R imported French Liqueur to Germany. German Govt wouldn’t let it be sold as a liqueur, since German law defined that as a drink with 25%+ alcohol content, whereas the French drink had only 15%. ECJ held that this was a measure with an effect equivalent to quantitative restritions, as prohibited under article 28.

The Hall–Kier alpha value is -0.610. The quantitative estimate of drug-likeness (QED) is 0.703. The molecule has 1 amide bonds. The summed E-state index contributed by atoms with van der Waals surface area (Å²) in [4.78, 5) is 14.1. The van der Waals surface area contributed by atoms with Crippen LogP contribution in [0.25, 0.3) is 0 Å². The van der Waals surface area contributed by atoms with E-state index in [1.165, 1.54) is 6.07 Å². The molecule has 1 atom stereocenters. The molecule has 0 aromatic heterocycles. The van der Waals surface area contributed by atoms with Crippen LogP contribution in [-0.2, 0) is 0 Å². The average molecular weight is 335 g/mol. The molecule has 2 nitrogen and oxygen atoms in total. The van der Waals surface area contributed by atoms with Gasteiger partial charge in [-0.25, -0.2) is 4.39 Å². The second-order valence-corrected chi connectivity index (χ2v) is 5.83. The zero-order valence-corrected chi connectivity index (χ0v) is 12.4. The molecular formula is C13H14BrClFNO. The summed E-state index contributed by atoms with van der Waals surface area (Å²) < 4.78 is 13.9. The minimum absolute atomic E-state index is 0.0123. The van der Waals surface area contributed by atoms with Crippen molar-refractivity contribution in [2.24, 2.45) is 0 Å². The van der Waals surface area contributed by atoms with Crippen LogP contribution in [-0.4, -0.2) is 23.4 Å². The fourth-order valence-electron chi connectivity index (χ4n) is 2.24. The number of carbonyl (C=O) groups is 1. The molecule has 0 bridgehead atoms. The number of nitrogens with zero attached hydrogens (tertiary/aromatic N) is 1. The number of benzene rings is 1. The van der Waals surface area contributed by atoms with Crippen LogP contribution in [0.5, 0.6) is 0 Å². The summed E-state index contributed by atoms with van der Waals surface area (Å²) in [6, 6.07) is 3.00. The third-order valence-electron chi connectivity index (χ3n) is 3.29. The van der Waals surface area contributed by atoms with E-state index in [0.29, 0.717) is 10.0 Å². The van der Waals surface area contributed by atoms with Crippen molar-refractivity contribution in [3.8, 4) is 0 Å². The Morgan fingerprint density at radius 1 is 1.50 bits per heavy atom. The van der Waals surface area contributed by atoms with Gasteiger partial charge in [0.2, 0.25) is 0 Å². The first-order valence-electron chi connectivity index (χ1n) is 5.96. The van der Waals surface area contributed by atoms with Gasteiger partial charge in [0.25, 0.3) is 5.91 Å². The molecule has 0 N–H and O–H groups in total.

ECJ: “The concept of measures having an effect equivalent to quantitative restrictions on imports contained in article 30 [now 28] of the EEC treaty is to be understood to mean that the fixing of a minimum alcohol content for alcoholic beverages intended for human consumption by the legislation of a member state also falls within the prohibition laid down in that provision where the importation of alcoholic beverages lawfully produced and marketed in another member state is concerned.” However “Obstacles to movement within the Community resulting from disparities between the national laws relating to the products in question [alcoholic drinks] must be accepted in so far as they may be necessary for effective fiscal supervision, protection of public health, the fairness of commercial transactions and consumer protection.” Here though, the rule wasn’t necessary to protect consumers, as less restrictive alternatives were available e.g. informing consumers of alcohol content on the packaging.